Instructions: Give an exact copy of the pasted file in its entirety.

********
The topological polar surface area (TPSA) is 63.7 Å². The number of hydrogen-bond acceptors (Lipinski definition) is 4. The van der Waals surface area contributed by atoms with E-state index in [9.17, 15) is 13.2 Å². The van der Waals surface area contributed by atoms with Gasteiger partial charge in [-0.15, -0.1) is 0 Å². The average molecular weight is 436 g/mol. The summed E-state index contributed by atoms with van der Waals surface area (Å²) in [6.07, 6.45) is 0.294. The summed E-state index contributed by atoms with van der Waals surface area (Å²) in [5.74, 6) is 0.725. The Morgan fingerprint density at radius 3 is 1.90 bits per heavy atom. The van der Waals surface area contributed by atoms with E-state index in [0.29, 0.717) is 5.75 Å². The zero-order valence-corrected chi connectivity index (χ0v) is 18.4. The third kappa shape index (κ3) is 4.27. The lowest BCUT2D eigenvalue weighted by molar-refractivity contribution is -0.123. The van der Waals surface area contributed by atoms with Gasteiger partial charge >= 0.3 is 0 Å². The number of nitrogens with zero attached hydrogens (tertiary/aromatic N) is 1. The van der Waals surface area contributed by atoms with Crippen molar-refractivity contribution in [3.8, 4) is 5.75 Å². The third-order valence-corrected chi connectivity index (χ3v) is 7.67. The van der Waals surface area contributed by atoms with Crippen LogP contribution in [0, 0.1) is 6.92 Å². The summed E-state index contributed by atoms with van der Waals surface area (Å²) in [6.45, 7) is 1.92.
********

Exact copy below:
The topological polar surface area (TPSA) is 63.7 Å². The number of hydrogen-bond acceptors (Lipinski definition) is 4. The van der Waals surface area contributed by atoms with E-state index in [9.17, 15) is 13.2 Å². The van der Waals surface area contributed by atoms with Gasteiger partial charge in [-0.15, -0.1) is 0 Å². The average molecular weight is 436 g/mol. The summed E-state index contributed by atoms with van der Waals surface area (Å²) in [6.07, 6.45) is 0.294. The summed E-state index contributed by atoms with van der Waals surface area (Å²) in [5.74, 6) is 0.725. The Morgan fingerprint density at radius 3 is 1.90 bits per heavy atom. The van der Waals surface area contributed by atoms with E-state index in [0.29, 0.717) is 5.75 Å². The zero-order valence-corrected chi connectivity index (χ0v) is 18.4. The third kappa shape index (κ3) is 4.27. The lowest BCUT2D eigenvalue weighted by molar-refractivity contribution is -0.123. The van der Waals surface area contributed by atoms with Gasteiger partial charge >= 0.3 is 0 Å². The number of nitrogens with zero attached hydrogens (tertiary/aromatic N) is 1. The van der Waals surface area contributed by atoms with Crippen molar-refractivity contribution in [3.8, 4) is 5.75 Å². The third-order valence-corrected chi connectivity index (χ3v) is 7.67. The van der Waals surface area contributed by atoms with Crippen LogP contribution in [0, 0.1) is 6.92 Å². The summed E-state index contributed by atoms with van der Waals surface area (Å²) in [6.45, 7) is 1.92.